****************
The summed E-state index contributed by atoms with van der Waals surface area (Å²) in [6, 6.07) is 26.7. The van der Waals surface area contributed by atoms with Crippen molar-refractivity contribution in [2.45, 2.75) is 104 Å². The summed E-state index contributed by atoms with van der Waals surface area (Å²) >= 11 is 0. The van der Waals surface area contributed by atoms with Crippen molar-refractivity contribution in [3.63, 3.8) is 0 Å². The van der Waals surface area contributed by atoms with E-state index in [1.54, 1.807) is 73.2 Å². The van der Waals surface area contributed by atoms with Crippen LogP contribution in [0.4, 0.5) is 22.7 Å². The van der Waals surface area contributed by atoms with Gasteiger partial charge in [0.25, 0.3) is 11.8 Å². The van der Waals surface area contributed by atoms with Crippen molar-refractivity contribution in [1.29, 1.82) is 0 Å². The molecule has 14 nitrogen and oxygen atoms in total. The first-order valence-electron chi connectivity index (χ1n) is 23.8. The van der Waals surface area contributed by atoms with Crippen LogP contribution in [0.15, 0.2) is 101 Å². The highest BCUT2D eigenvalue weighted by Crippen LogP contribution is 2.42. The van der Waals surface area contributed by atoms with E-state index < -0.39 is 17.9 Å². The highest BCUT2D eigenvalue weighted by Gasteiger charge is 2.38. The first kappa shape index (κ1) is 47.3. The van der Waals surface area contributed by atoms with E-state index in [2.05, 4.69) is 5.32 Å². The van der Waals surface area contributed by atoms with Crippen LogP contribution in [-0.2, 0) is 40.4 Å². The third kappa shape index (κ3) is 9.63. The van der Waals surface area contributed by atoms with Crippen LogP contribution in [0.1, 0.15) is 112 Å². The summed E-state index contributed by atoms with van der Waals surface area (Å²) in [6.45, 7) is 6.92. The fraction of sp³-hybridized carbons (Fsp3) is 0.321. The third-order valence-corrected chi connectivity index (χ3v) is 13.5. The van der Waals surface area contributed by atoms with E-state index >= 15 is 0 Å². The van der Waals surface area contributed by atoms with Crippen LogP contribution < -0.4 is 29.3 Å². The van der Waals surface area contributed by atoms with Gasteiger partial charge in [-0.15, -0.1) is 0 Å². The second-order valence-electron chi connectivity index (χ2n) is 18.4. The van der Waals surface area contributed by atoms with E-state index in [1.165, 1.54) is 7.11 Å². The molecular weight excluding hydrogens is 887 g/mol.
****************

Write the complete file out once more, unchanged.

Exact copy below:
The summed E-state index contributed by atoms with van der Waals surface area (Å²) in [6, 6.07) is 26.7. The van der Waals surface area contributed by atoms with Crippen molar-refractivity contribution in [2.45, 2.75) is 104 Å². The summed E-state index contributed by atoms with van der Waals surface area (Å²) >= 11 is 0. The van der Waals surface area contributed by atoms with Crippen molar-refractivity contribution in [3.63, 3.8) is 0 Å². The van der Waals surface area contributed by atoms with E-state index in [1.54, 1.807) is 73.2 Å². The van der Waals surface area contributed by atoms with Crippen LogP contribution in [0.4, 0.5) is 22.7 Å². The van der Waals surface area contributed by atoms with Gasteiger partial charge in [0.25, 0.3) is 11.8 Å². The van der Waals surface area contributed by atoms with Crippen molar-refractivity contribution in [1.29, 1.82) is 0 Å². The molecule has 14 nitrogen and oxygen atoms in total. The first-order valence-electron chi connectivity index (χ1n) is 23.8. The van der Waals surface area contributed by atoms with Crippen LogP contribution in [0.15, 0.2) is 101 Å². The highest BCUT2D eigenvalue weighted by Crippen LogP contribution is 2.42. The van der Waals surface area contributed by atoms with E-state index < -0.39 is 17.9 Å². The highest BCUT2D eigenvalue weighted by Gasteiger charge is 2.38. The first kappa shape index (κ1) is 47.3. The van der Waals surface area contributed by atoms with E-state index in [2.05, 4.69) is 5.32 Å². The van der Waals surface area contributed by atoms with Crippen LogP contribution in [-0.2, 0) is 40.4 Å². The third kappa shape index (κ3) is 9.63. The van der Waals surface area contributed by atoms with Crippen LogP contribution in [0.1, 0.15) is 112 Å². The summed E-state index contributed by atoms with van der Waals surface area (Å²) in [6.45, 7) is 6.92. The fraction of sp³-hybridized carbons (Fsp3) is 0.321. The third-order valence-corrected chi connectivity index (χ3v) is 13.5. The van der Waals surface area contributed by atoms with E-state index >= 15 is 0 Å². The van der Waals surface area contributed by atoms with Crippen LogP contribution < -0.4 is 29.3 Å². The van der Waals surface area contributed by atoms with Gasteiger partial charge in [-0.15, -0.1) is 0 Å². The second-order valence-electron chi connectivity index (χ2n) is 18.4. The van der Waals surface area contributed by atoms with E-state index in [1.165, 1.54) is 7.11 Å². The molecular weight excluding hydrogens is 887 g/mol.